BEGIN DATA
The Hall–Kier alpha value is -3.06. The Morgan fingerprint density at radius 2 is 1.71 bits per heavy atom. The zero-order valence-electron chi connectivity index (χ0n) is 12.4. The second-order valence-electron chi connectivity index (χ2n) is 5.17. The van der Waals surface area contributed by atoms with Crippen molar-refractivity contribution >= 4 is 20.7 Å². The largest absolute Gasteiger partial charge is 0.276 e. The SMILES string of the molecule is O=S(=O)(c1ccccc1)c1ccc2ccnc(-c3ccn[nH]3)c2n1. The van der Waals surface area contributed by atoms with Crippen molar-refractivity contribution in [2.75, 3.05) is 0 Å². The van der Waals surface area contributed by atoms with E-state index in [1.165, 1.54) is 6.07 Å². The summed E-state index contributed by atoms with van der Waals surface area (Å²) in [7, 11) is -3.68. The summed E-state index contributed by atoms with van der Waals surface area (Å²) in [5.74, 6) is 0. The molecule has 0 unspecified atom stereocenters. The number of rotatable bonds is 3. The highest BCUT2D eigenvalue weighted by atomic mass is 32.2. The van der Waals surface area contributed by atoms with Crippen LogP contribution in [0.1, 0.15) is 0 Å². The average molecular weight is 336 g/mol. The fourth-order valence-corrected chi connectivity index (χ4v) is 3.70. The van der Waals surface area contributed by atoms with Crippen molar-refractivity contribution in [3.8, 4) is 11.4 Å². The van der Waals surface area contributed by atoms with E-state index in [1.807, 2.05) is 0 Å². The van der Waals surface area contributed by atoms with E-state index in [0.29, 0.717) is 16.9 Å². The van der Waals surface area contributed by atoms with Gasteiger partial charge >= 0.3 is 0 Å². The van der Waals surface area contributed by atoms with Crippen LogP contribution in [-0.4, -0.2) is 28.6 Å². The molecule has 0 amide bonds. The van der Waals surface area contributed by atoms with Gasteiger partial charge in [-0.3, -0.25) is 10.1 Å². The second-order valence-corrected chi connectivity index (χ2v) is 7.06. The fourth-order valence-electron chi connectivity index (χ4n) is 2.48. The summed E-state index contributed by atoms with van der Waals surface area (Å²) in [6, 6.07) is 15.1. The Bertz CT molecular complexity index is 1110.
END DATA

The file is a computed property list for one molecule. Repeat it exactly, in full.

The Hall–Kier alpha value is -3.06. The Morgan fingerprint density at radius 2 is 1.71 bits per heavy atom. The zero-order valence-electron chi connectivity index (χ0n) is 12.4. The second-order valence-electron chi connectivity index (χ2n) is 5.17. The van der Waals surface area contributed by atoms with Crippen molar-refractivity contribution >= 4 is 20.7 Å². The largest absolute Gasteiger partial charge is 0.276 e. The SMILES string of the molecule is O=S(=O)(c1ccccc1)c1ccc2ccnc(-c3ccn[nH]3)c2n1. The van der Waals surface area contributed by atoms with Crippen molar-refractivity contribution in [2.75, 3.05) is 0 Å². The van der Waals surface area contributed by atoms with E-state index in [1.165, 1.54) is 6.07 Å². The summed E-state index contributed by atoms with van der Waals surface area (Å²) in [7, 11) is -3.68. The summed E-state index contributed by atoms with van der Waals surface area (Å²) in [5.74, 6) is 0. The molecule has 0 unspecified atom stereocenters. The number of rotatable bonds is 3. The highest BCUT2D eigenvalue weighted by atomic mass is 32.2. The van der Waals surface area contributed by atoms with Crippen LogP contribution in [0.1, 0.15) is 0 Å². The average molecular weight is 336 g/mol. The fourth-order valence-corrected chi connectivity index (χ4v) is 3.70. The van der Waals surface area contributed by atoms with Crippen molar-refractivity contribution in [3.8, 4) is 11.4 Å². The van der Waals surface area contributed by atoms with E-state index in [1.807, 2.05) is 0 Å². The van der Waals surface area contributed by atoms with E-state index in [0.29, 0.717) is 16.9 Å². The van der Waals surface area contributed by atoms with Gasteiger partial charge >= 0.3 is 0 Å². The van der Waals surface area contributed by atoms with Crippen LogP contribution in [-0.4, -0.2) is 28.6 Å². The molecule has 0 amide bonds. The van der Waals surface area contributed by atoms with Gasteiger partial charge in [-0.3, -0.25) is 10.1 Å². The second-order valence-corrected chi connectivity index (χ2v) is 7.06. The fourth-order valence-electron chi connectivity index (χ4n) is 2.48. The summed E-state index contributed by atoms with van der Waals surface area (Å²) in [6, 6.07) is 15.1. The Bertz CT molecular complexity index is 1110.